That's more quantum mechanics since combustion is (almost?) exclusively the breaking and reforming of covalent bonds and the release of heat due to the difference in electron bond energies, while nuclear reactions are exclusive the disruption of the strong force and the release of heat due to the difference in nucleon binding energy
  7. Feb 8, 2012 #6


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    Of course what you say is true, but how is the connection to relativity any different? This was the original question.
  8. Feb 8, 2012 #7
    I answered it above. There is no mass difference between the reactants and products in combustion because the energy is all stored in covalent bonds which are completely a electromagnetic phenomenon, whereas there is mass loss in a nuclear reaction because the the binding energy of the mother nucleus is greater than the sum of the daughter nuclei due to the mass energy equivalence described in general relativity.
  9. Feb 9, 2012 #8


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    Of course there is a mass difference. E = mc^2. Always! So in any exothermic reaction, the mass of the reactants is greater than the mass of the products by the amount
    ΔE/c^2. It is true that in chemical reactions this mass difference is very small and therefore nearly impossible to measure, but it is there. The reason I brought it up in the first place is that yours is a very common misconception, namely that nuclear reactions are qualitatively different than chemical reactions because in nuclear reaction there is a loss of mass while in chemical reaction there is not. However, this is simply not true.
  10. Feb 13, 2012 #9

    Could you show me sample calculations of the mass difference from the free energy of formation and of the free energy of formation from the mass difference?

    I can't seem to get answers that are consistent.
  11. Feb 13, 2012 #10


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    I don't have any way to calculate it other than what I said. Since I believe in relativity, I believe that E=mc^2. So if energy is given off, the reactants must have lost an amount of mass equal to E/c^2. Admittedly this effect is very small in chemical reactions. For example, take hydrogen, which has an energy content of about 120 MJ/kg, or 120 kJ/g. If I burn 1g of hydrogen together with 32g of oxygen, this will liberate 120 kJ Joules of energy. The resulting product (H2O) will weigh slightly less than 33g, by an amount 120kJ/c^2 = 1.3*10^-16 g. Obviously this is immeasurably small, but the situation is qualitatively the same as nuclear reactions. It's just the effect is large enough to measure in nuclear reactions.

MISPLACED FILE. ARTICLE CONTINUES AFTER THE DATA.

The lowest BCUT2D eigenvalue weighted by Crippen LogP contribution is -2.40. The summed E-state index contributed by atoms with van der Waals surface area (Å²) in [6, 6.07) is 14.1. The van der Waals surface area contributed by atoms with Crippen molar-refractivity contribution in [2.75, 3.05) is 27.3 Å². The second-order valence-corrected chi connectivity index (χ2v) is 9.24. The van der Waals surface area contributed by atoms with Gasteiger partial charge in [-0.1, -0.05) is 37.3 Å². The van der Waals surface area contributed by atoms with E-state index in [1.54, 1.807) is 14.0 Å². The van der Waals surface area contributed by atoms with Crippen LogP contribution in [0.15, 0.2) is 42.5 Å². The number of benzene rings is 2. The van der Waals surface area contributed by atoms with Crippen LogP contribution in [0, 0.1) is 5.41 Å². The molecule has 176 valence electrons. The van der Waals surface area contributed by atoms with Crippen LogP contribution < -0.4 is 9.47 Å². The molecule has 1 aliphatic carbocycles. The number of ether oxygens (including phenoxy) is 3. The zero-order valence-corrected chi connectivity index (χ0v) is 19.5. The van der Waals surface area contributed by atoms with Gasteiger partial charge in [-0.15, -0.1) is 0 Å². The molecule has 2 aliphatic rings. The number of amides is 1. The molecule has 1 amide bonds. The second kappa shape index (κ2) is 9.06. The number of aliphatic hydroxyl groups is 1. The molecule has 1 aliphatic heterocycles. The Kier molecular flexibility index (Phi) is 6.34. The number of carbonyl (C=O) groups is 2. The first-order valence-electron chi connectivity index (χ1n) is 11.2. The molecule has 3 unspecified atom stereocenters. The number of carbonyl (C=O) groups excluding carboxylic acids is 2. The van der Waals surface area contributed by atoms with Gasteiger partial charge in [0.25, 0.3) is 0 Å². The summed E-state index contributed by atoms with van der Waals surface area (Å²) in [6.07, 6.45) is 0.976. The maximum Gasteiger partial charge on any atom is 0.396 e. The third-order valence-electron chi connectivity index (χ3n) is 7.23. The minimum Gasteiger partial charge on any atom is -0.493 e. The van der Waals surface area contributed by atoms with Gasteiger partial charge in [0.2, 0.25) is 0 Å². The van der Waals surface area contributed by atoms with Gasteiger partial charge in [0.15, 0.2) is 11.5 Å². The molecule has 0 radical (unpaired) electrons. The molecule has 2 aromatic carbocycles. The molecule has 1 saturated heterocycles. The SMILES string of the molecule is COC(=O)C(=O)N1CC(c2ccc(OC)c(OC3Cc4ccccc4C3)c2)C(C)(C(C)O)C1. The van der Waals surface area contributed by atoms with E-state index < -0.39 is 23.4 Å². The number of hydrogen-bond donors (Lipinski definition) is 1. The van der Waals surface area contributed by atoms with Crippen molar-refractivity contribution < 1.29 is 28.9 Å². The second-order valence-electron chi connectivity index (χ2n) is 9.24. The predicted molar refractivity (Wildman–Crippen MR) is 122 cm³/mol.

12. Feb 14, 2012 #11
    Wouldn't a massive amount of astronomical techniques and observing technologies be based on Relativity? It seems like that was really what the theories were about. I see no way how we could measure distance among other astronomical properties without relativity.
  13. Feb 14, 2012 #12
    That is true. I was just wondering about what the first technology to apply the concepts of relativity was. :smile:
  14. Feb 15, 2012 #13

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    Fire? No way. We had the technology of fire down pat thousands of years prior to the development of special relativity.

    The atomic bomb? Not really. That's quantum mechanics, not relativity. The bomb was developed before quantum mechanics and special relativity were rectified.

    I would say that it is accelerators that accelerate particles to a significant fraction of the speed of light. The first particle accelerators didn't do that. Accelerators from the 1940s/1950s and later do. The developers of those high energy accelerators must account for relativistic effects or the accelerators won't work as advertised.
  15. Feb 17, 2012 #14
    Others have said the same thing, but there is a much greater mass difference between the products and reactants in a chemical reaction than can be accounted for by the free energy of reaction.